February 22, 2016, by Herve Morvan
Britain in the EU: Research and Technology, Aerospace and the Supply Chain
So, this is it. We know that Britain will be voting on staying or leaving the EU on the 23rd June this year.
The debate has rapidly ramped up this weekend as a consequence of this date being set. However, to date the debate seems to have focused primarily on the incidental – for example on which politician was going to join which camp – not on the pros and cons of each position. In truth, very few facts have been aired. It is not that these facts are unavailable; the aerospace industry, universities and the science sector for example have published figures and used these to determine their respective positions, which could form part of the debate. These figures highlight two things: (1) the key role played in the UK economy by the aerospace and defence sector and (2) the benefits to the UK of remaining in the EU.
Naturally, there are two sides to the argument involved ahead of the forthcoming EU referendum, political and economic. This post is choosing to focus on the economic case rather than the political.
Being Part of the European Network
Most aerospace companies trade in Europe, work across several European countries and benefit from research funding for the sector. Being in Europe means that the UK companies are part of a strong network and can influence the political and economic agendas –Ric Parker, Rolls-Royce CTO, for example, is chairman of the Clean Sky Governing Board. With the UK being the second largest aerospace economy in the world, being well connected and part of a simple, free trading Europe is very important to the industry in terms of sustaining this position. Giants such as Airbus and Rolls-Royce are therefore strongly behind the IN campaign.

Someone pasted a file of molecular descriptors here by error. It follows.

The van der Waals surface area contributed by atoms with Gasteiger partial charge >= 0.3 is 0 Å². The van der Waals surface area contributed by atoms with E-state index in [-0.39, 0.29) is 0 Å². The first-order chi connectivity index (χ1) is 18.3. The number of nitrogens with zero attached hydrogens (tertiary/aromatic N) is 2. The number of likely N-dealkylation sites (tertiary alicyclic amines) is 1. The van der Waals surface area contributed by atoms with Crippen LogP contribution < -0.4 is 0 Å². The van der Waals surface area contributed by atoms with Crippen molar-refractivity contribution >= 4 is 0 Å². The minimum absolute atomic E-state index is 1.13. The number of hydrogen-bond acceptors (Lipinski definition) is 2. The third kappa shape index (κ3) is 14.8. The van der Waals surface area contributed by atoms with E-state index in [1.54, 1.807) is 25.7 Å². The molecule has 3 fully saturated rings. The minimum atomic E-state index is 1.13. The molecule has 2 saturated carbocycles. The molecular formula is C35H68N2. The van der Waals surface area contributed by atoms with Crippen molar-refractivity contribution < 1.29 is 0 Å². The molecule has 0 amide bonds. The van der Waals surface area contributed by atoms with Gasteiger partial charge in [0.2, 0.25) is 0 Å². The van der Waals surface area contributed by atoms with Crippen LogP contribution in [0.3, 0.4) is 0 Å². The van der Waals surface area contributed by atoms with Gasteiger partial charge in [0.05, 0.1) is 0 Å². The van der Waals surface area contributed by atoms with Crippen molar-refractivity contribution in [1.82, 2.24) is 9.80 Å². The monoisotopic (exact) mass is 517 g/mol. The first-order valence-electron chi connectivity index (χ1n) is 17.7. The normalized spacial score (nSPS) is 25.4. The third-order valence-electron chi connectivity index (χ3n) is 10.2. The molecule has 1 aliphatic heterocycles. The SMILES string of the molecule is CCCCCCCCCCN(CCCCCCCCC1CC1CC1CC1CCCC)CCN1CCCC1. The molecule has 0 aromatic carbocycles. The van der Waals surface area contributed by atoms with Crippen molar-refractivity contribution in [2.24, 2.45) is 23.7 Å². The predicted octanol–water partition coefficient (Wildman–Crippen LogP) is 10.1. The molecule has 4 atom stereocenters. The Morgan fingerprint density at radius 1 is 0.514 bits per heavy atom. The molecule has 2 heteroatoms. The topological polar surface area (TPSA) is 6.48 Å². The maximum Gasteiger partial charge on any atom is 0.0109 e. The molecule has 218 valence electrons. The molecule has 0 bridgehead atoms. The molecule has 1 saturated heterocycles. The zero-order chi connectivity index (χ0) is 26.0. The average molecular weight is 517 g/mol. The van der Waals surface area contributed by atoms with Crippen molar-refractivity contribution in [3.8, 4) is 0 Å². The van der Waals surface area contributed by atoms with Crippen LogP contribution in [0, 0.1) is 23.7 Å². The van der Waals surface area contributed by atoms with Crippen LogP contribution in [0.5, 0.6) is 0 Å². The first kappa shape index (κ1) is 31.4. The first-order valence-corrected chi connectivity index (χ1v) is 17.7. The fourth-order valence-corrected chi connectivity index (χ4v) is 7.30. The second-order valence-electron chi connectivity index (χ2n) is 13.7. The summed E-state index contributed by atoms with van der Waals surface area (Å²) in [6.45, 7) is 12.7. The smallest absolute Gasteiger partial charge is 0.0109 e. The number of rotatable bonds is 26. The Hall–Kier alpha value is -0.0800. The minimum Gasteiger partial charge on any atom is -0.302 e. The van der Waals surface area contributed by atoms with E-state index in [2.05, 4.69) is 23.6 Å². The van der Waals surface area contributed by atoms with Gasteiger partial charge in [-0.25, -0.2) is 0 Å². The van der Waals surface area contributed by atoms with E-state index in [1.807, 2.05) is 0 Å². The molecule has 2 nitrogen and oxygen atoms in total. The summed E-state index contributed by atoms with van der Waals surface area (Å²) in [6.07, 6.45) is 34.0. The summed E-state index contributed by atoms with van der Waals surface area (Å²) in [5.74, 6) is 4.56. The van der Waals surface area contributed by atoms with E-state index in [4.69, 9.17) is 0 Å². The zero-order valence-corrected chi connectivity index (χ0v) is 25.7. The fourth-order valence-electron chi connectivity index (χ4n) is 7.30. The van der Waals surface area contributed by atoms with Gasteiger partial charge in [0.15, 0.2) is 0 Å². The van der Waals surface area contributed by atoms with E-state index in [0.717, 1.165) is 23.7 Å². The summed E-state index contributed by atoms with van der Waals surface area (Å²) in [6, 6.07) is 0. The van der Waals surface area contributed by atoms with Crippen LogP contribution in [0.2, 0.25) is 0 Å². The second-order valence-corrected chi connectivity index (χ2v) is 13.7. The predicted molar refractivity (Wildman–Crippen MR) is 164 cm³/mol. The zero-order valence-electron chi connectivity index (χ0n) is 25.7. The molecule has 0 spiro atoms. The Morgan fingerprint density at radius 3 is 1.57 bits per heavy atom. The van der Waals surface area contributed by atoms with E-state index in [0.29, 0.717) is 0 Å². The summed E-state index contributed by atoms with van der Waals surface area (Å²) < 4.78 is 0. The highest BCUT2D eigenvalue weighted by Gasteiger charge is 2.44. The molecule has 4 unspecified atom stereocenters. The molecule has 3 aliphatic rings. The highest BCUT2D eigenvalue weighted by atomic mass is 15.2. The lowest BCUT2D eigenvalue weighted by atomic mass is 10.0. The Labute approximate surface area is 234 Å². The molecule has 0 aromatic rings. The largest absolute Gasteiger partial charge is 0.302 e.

At a time where no company is able to build an aircraft or engine single handedly, being part of such a network is a key strength. One potential area of concern for British companies is the lack of influence (and connectivity) they would have should Britain leave the EU, not to mention the risk of fast becoming isolated. This, besides the funding and some of the other practical considerations perhaps, is what is central to their view. The same is true for academia, for which shaping the agenda, sharing knowledge and being part of a rich network is vital too.
R&D Investment and Skills
Figures exist here too to make this case, viz. The Royal Society overview issued in December 2015. Britain attracts over 50% more in EU monies to support research than it invests in the EU –Universities UK have come out strongly to make this case and to support Britain remaining in the EU. On the training front, Britain also receives over 25% of all the Marie Curie funding that is allocated, which means two things: (1) we can attract the very best of talent to study within our networks and work on projects we have defined; (2) a lot of this talent stays in the UK and, where it doesn’t, the UK can still project its ways of thinking and culture onto the rest of the world –influencing the agenda and making the UK a pivotal place.
We see here that a factual economic argument demonstrates the benefits for the UK and UK industry of staying in Europe. This argument extends beyond the large OEMs and academia too; the local supply chain is a benefactor of the investment made by the likes of Airbus in the UK for example. Another clear illustration here was given last week by the president of Boeing UK, Sir Michael Arthur at a NATEP event at which he stated that up to 65% of an aircraft was made in the supply chain. Having strong and active large players on-shore benefits the local economy, and being in Europe is a determining factor too in this instance, as it provides stability which more readily enables inward investment to support the local production tool and, in turn, leads to the creation of jobs in the broader local network.
The next few months will be interesting. One must expect that the debate will progress onto the more concrete and factual. On balance, it is my view that, for science, research & technology and the continuous delivery of innovation to the aerospace sector, across the manufacturing tiers, with associated productivity gains and jobs creation, the benefits are greater in Europe than out.
Source of the featured image: www.tes.com